Attorney General fight against FEMA’s Risk Rating 2.0 continues
BATON ROUGE, La. (WAFB) - Rather than go by flood zones like in the past, Risk Rating 2.0 assesses your individual property instead. FEMA says flood frequency, storm surge, rainfall, and coastal erosion are all taken into account and factored into your new premiums. Attorney General Jeff Landry and his office believe the new method will eventually make your premiums go up, calling it unlawful and unfair to policy holders.
Today, a federal judge in New Orleans heard arguments in their lawsuit as well as testimony from folks who say they can no longer afford their premiums.
“It hurts us, and the judge should block it and if he can’t block it in its entirety then he should at least do certain things that he can do to make it better for people,” said Solicitor General Liz Murrill.
Instead of paying hundreds for insurance, the Attorney General’s Office believes your premiums could reach the thousands in the near future. Those against Risk Rating 2.0 say it fails to protect policy holders, recognize mitigation efforts, and imposes unaffordable costs which will drive more of you out of the insurance pool.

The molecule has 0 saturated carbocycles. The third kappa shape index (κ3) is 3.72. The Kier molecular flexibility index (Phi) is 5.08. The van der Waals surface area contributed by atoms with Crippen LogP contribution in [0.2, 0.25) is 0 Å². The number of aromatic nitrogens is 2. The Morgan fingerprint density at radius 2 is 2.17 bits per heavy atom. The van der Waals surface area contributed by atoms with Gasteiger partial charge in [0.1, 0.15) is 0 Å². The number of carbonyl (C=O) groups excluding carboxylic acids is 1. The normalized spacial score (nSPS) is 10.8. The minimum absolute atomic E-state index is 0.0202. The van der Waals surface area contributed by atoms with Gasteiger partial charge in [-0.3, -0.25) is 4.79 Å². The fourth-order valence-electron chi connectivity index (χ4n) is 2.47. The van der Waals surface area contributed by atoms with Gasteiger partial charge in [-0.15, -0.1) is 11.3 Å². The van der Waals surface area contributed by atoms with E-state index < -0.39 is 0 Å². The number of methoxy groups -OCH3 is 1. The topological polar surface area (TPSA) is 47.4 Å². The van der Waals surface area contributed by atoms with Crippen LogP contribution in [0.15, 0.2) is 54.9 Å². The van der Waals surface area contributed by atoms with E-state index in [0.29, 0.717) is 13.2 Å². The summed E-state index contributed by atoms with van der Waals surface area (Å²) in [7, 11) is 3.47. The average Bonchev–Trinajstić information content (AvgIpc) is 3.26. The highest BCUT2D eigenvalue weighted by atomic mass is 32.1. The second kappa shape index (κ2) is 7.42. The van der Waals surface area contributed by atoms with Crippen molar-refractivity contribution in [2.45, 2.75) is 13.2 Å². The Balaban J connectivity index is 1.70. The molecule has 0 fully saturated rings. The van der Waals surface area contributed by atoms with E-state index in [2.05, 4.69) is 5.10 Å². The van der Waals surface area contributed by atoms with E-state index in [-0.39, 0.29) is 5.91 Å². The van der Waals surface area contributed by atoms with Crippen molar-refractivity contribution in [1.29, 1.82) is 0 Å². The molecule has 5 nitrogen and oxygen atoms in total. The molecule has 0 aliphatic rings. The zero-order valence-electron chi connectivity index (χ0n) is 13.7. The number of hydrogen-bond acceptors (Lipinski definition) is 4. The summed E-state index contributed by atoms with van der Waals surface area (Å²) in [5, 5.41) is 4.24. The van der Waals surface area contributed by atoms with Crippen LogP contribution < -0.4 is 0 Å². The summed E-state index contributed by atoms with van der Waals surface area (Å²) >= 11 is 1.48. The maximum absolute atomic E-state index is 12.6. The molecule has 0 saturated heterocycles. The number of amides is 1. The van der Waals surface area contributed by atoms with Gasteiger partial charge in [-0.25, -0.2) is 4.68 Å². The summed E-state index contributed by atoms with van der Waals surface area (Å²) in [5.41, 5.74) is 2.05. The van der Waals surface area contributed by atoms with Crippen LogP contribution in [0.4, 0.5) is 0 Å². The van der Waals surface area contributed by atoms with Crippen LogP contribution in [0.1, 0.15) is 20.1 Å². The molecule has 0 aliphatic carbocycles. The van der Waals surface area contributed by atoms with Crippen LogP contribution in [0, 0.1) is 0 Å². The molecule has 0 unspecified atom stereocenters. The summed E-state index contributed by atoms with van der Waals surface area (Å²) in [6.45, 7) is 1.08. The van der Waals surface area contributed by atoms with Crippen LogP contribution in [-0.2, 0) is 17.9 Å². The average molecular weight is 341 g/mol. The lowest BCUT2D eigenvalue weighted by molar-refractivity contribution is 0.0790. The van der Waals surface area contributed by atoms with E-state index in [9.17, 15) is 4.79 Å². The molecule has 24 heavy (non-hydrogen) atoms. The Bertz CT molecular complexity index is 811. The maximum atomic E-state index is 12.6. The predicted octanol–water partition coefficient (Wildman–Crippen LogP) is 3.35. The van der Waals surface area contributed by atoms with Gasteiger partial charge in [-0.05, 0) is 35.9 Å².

“We have conversations everyday with our residents and what they’re seeing are these unaffordable flood insurance rates,” said St. Charles Parish President Matt Jewell.
Both the Attorney General and Solicitor General are leading the litigation efforts on behalf of at least 10 states, 43 parishes, 12 levee boards, and 2 municipalities. But not everyone is totally against it. One local insurance agent says one of their clients actually saw their rate go down.
“I have a customer who saw it was about $1,900 the previous year and it went down to about $450 the next year with the new rating,” said Melanie Bailey, an insurance agent in Gonzales.
One of the biggest complaints from opposition is the lack of transparency in how FEMA calculates rates under their new method. And although, overall, Melanie views the new method as a fairer way to adjust premiums, she understands where the concern is. Especially in suburban areas where development has contributed to insufficient draining.
“There is a lack of transparency as far as how rates may be impacted in the future,” added Melanie.
Insurance Commissioner Jim Donelon says answering that question has been anything but easy. Adding this lawsuit is, in his view, a last act out of frustration in asking for a straightforward answer.
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